Seagrass-Watch scientists have reported a higher than usual occurrence of Dugong Feeding Trails (DFT) at a number of Seagrass-Watch and Reef Water Quality Protection Program (RWQPP) monitoring sites across the Far North.

So next time you are wandering across the seagrass meadows, keep a look out for those DFTs! Healthy seagrass = Healthy dugongs!

Here in Singapore, dugong feeding trails have also been sighted on Chek Jawa!So we too at TeamSeagrass should keep a look out for these trails!

The Cyrene Sea Star that TeamSeagrass found is also featured in this edition of the Bulletin!

Visit the Seagrass-Watch website for more Bulletin articles.

May 10, 2008

Pulau Semakau (10 May 08)

TeamSeagrass is out in full force for an early morning departure to Pulau Semakau with a team of nearly 30 people!

Among them were three first timers. Here is Chay Hoon introducing the process to them. Sijie and Kok Sheng also help to take them under their wing.

Alas, as we approached Pulau Semakau, it started to drizzle, then to rain, then to pour. Upon arrival, we huddled in the NEA lobby for a briefing session.

As the wet weather lightened, Shufen and Siti in bright yellow and orange happily led the team out to the monitoring site.
Pulau Semakau is the location of our only landfill where all the rubbish produced in Singapore is deposited. It was created by enclosing a portion of the sea with a very long sea wall which includes part of Pulau Semakau.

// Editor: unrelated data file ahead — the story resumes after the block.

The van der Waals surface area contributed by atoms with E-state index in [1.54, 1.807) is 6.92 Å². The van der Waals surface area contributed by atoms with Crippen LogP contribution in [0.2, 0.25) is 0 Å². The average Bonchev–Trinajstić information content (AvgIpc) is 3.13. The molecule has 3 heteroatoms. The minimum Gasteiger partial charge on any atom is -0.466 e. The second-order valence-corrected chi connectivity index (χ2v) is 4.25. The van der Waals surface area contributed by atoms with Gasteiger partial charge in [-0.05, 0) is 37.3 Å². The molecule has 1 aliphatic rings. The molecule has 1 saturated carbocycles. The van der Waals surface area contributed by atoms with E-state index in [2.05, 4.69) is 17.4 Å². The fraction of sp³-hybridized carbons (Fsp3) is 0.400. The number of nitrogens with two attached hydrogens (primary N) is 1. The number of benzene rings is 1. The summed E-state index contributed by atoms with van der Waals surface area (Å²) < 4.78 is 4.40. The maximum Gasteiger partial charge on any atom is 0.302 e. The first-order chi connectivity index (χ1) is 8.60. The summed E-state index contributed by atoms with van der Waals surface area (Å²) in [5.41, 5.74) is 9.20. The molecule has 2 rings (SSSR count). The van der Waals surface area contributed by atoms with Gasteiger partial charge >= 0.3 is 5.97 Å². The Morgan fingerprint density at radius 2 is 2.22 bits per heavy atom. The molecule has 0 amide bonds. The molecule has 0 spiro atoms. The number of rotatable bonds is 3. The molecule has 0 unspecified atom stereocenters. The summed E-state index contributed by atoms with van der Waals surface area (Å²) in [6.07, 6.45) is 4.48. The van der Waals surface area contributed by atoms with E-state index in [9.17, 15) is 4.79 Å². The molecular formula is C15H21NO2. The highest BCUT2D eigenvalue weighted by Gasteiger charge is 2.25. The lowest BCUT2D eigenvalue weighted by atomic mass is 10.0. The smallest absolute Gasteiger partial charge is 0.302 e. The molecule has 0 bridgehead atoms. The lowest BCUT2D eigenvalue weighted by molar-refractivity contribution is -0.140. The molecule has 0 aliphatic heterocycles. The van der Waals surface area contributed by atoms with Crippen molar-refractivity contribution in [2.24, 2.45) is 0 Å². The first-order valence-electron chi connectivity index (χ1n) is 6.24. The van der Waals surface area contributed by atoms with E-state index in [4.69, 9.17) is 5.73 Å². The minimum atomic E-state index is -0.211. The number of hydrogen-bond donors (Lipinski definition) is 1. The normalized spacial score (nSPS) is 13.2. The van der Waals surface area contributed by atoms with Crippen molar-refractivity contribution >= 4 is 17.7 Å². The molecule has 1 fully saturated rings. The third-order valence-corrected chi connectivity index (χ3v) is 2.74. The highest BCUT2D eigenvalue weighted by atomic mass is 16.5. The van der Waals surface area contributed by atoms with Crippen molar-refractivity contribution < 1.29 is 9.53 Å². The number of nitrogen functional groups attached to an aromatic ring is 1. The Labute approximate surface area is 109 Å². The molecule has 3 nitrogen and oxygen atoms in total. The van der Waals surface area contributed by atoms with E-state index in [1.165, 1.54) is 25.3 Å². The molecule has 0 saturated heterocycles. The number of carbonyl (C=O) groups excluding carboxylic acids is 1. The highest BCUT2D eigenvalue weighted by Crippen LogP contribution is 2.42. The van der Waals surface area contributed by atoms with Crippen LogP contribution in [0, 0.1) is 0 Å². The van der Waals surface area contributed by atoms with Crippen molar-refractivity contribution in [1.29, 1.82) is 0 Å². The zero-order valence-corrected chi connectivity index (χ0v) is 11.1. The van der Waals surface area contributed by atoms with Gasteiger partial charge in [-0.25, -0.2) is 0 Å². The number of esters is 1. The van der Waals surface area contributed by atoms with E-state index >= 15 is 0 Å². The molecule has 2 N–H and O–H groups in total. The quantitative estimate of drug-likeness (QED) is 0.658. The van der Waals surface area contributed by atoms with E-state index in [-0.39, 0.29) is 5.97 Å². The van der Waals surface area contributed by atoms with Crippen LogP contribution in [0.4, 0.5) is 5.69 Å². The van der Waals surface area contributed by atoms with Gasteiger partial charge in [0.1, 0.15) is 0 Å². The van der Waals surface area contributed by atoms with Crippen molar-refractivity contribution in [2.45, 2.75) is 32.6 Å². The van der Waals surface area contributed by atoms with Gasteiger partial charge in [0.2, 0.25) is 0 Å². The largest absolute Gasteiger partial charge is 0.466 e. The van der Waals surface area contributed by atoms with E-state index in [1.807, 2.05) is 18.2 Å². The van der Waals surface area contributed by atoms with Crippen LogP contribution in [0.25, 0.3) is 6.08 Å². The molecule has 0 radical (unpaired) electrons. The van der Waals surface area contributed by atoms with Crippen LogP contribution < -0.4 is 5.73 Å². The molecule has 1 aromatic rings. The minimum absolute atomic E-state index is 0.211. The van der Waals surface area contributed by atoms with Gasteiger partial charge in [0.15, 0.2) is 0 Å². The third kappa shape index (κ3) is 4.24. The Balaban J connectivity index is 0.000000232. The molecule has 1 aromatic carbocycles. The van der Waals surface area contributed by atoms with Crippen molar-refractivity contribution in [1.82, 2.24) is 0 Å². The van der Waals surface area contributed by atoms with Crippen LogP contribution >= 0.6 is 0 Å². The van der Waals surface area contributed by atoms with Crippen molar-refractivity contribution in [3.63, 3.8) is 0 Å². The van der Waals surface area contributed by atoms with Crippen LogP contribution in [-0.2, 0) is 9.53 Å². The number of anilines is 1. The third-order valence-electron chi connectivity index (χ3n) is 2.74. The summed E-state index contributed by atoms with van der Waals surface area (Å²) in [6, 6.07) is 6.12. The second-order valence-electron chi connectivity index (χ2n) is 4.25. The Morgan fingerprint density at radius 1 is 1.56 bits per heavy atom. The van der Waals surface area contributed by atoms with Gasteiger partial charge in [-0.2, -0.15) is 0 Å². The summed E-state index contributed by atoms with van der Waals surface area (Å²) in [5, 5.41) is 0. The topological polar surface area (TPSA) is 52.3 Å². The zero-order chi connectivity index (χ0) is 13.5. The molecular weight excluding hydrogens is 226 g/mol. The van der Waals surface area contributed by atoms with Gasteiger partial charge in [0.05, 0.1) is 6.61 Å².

Today we were very early, so the bus that usually takes us to the start point wasn't operating yet. So we had to hike the 1.2 kilometres to the start point.Siti is obviously very proud of the intrepid team who gamely set off in the drizzle.

It often surprises people to learn that next to our landfill are marvellous living reefs, mangroves and seagrass meadows!

When we arrived on the natural shores of Pulau Semakau, the rain had stopped.Here's the team doing Site 3 gamely splashing through the receeding tide, on shores teeming with sponges.I joined the team doing Site 1 today, the furthest site. Sigh. Another hike of another 1km or so.

Here they are setting up. In the background is Pulau Bukom, the location of some of our petrochemical refineries. The seagrass meadows of Semakau are vast, spanning kilometres!

All too soon, the monitoring is completed.Here is Kok Sheng and Yok taking their last readings.

The rain helped keep the weather cool, so the long walk and work on the shores was quite pleasant.

With some time before the tide came in, we headed off to explore some of the shore.

Kok Sheng and I headed for the rocks near Site 1 to look for the cryptic sea stars that hide there. And almost immediately, we find lots!Here is the rather polygonal sea star on the right corner. It is rather well camouflaged and has very short arms. The large flesh coloured blob next to it is a flatworm.

The sea star doesn't really look like a sea star until you look at the underside, when the 5 part symmetry of the animal becomes obvious. There are grooves under each of the five arms and the mouth is in the centre.More about this rarely seen sea star on Kok Sheng's wonderful creations blog.

The seagrass meadows are homes to all kinds of animals. Many are well camouflaged, such as this scorpion fish (Family Scorpaenidae).And tiny octopuses are sometimes also seen, especially near coral rubble.More about the animals seen on Semakau today, including possibly a new sea anemone sighting and a monitor lizard soaking in the water! on Sijie's nature scouter blog. And lots of corals and sting ray and other sightings on Kok Sheng's wonderful creations blog.